A solar farm in California will be the largest to use an emerging type of thin-film solar technology, another competitive force bringing down the price of solar.
Japan-based Solar Frontier will supply solar panels built with solar cells that use a combination of copper, indium, and selenide. The project, which will produce 150 megawatts at peak times, will be in Kearn County, California and is expected to be completed next June.
Project developer Enxco and Solar Frontier said the thin-film technology has a favorable year-round energy production, not only during its peak output. The technology is "compelling to major customers by delivering more kilowatt hours over the lifetime of a project for a lower cost," Gregory Ashley, the chief operating officer of Solar Frontier Americas, said yesterday in a statement.
The project is something of a milestone for this type of thin-film solar technology. Dozens of companies have pursued similar CIGS (copper, indium, gallium, and selenide) processes, but few have been able to reach this scale. Thin-film solar cells are cheaper because they use less material than traditional silicon cells, but their efficiency at converting sunlight to usable energy is lower.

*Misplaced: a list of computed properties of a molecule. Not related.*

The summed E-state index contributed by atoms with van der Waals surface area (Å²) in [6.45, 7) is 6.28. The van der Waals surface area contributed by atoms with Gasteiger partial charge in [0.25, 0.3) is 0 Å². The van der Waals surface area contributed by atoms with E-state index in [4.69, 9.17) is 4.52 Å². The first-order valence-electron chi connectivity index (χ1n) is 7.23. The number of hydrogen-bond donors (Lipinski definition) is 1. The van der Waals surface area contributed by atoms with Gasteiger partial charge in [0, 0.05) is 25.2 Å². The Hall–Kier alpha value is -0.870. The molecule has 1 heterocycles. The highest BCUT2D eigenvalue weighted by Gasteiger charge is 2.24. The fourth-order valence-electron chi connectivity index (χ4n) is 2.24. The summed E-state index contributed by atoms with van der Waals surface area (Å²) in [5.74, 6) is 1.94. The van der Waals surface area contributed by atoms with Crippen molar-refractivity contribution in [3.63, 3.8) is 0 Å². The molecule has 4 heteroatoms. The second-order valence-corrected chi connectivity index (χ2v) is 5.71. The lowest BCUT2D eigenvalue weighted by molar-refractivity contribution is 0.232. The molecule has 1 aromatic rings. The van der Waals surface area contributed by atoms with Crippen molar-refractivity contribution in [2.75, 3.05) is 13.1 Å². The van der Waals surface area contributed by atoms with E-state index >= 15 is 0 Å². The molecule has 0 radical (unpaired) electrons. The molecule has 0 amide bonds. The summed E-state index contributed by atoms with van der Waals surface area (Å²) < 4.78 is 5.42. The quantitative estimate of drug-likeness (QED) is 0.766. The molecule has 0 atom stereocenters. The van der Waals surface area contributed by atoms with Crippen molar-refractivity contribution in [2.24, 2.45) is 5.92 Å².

Now, thin-film manufacturers are ratcheting up their efficiency and trying to bring down cost by manufacturing at larger scale. More established thin-film technologies are cadmium telluride, used by First Solar and General Electric, and amorphous silicon.
Originally posted at Cutting Edge.